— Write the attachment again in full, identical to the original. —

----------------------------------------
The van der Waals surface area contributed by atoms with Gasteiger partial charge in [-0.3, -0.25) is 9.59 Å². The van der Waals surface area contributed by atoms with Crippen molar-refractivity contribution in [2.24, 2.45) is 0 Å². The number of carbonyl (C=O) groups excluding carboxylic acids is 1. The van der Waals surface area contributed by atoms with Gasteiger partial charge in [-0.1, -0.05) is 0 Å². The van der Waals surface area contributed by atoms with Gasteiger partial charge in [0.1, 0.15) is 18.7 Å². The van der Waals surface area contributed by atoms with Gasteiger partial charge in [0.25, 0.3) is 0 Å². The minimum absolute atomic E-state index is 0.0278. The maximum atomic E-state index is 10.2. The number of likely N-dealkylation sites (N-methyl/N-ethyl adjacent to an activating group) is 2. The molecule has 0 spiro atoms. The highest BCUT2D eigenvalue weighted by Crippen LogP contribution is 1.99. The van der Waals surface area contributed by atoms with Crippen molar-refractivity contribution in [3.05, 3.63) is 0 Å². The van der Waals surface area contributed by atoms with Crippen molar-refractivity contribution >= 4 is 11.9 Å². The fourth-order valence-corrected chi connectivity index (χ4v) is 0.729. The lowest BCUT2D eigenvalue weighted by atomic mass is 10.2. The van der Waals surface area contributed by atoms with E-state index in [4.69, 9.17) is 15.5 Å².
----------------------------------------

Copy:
The van der Waals surface area contributed by atoms with Gasteiger partial charge in [-0.3, -0.25) is 9.59 Å². The van der Waals surface area contributed by atoms with Crippen molar-refractivity contribution in [2.24, 2.45) is 0 Å². The number of carbonyl (C=O) groups excluding carboxylic acids is 1. The van der Waals surface area contributed by atoms with Gasteiger partial charge in [-0.1, -0.05) is 0 Å². The van der Waals surface area contributed by atoms with Gasteiger partial charge in [0.1, 0.15) is 18.7 Å². The van der Waals surface area contributed by atoms with Gasteiger partial charge in [0.25, 0.3) is 0 Å². The minimum absolute atomic E-state index is 0.0278. The maximum atomic E-state index is 10.2. The number of likely N-dealkylation sites (N-methyl/N-ethyl adjacent to an activating group) is 2. The molecule has 0 spiro atoms. The highest BCUT2D eigenvalue weighted by Crippen LogP contribution is 1.99. The van der Waals surface area contributed by atoms with Crippen molar-refractivity contribution in [3.05, 3.63) is 0 Å². The van der Waals surface area contributed by atoms with Crippen molar-refractivity contribution >= 4 is 11.9 Å². The fourth-order valence-corrected chi connectivity index (χ4v) is 0.729. The lowest BCUT2D eigenvalue weighted by atomic mass is 10.2. The van der Waals surface area contributed by atoms with E-state index in [4.69, 9.17) is 15.5 Å².